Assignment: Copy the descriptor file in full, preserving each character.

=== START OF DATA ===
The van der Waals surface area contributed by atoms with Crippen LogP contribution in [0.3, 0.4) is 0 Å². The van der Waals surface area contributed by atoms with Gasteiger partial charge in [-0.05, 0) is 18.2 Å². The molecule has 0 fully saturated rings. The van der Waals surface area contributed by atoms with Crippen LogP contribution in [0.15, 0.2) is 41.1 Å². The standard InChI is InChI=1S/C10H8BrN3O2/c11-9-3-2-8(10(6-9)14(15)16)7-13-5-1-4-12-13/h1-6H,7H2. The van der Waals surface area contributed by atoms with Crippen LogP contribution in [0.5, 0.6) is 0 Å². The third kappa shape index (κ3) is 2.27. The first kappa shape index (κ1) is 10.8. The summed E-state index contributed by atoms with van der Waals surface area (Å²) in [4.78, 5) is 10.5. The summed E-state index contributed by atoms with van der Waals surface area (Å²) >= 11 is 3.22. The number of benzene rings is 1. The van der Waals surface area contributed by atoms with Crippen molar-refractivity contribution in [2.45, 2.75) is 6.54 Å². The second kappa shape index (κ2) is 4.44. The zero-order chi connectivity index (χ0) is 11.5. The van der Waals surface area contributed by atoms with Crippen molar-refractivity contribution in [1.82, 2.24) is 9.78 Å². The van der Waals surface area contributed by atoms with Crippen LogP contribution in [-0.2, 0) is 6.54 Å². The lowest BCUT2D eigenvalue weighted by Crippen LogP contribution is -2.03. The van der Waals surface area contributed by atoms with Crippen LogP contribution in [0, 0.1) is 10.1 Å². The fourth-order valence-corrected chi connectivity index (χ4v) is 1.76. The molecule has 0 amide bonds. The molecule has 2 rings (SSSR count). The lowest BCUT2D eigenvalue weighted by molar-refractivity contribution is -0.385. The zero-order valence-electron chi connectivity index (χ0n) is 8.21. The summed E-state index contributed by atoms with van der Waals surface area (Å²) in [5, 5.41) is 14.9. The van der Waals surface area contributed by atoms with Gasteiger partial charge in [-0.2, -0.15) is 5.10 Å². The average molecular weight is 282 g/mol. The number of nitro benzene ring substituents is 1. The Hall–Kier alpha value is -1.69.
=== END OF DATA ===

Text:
The van der Waals surface area contributed by atoms with Crippen LogP contribution in [0.3, 0.4) is 0 Å². The van der Waals surface area contributed by atoms with Gasteiger partial charge in [-0.05, 0) is 18.2 Å². The molecule has 0 fully saturated rings. The van der Waals surface area contributed by atoms with Crippen LogP contribution in [0.15, 0.2) is 41.1 Å². The standard InChI is InChI=1S/C10H8BrN3O2/c11-9-3-2-8(10(6-9)14(15)16)7-13-5-1-4-12-13/h1-6H,7H2. The van der Waals surface area contributed by atoms with Crippen LogP contribution in [0.5, 0.6) is 0 Å². The third kappa shape index (κ3) is 2.27. The first kappa shape index (κ1) is 10.8. The summed E-state index contributed by atoms with van der Waals surface area (Å²) in [4.78, 5) is 10.5. The summed E-state index contributed by atoms with van der Waals surface area (Å²) >= 11 is 3.22. The number of benzene rings is 1. The van der Waals surface area contributed by atoms with Crippen molar-refractivity contribution in [2.45, 2.75) is 6.54 Å². The second kappa shape index (κ2) is 4.44. The zero-order chi connectivity index (χ0) is 11.5. The van der Waals surface area contributed by atoms with Crippen molar-refractivity contribution in [1.82, 2.24) is 9.78 Å². The van der Waals surface area contributed by atoms with Crippen LogP contribution in [-0.2, 0) is 6.54 Å². The lowest BCUT2D eigenvalue weighted by Crippen LogP contribution is -2.03. The van der Waals surface area contributed by atoms with Crippen LogP contribution in [0, 0.1) is 10.1 Å². The fourth-order valence-corrected chi connectivity index (χ4v) is 1.76. The molecule has 0 amide bonds. The molecule has 2 rings (SSSR count). The lowest BCUT2D eigenvalue weighted by molar-refractivity contribution is -0.385. The zero-order valence-electron chi connectivity index (χ0n) is 8.21. The summed E-state index contributed by atoms with van der Waals surface area (Å²) in [5, 5.41) is 14.9. The van der Waals surface area contributed by atoms with Gasteiger partial charge in [-0.2, -0.15) is 5.10 Å². The average molecular weight is 282 g/mol. The number of nitro benzene ring substituents is 1. The Hall–Kier alpha value is -1.69.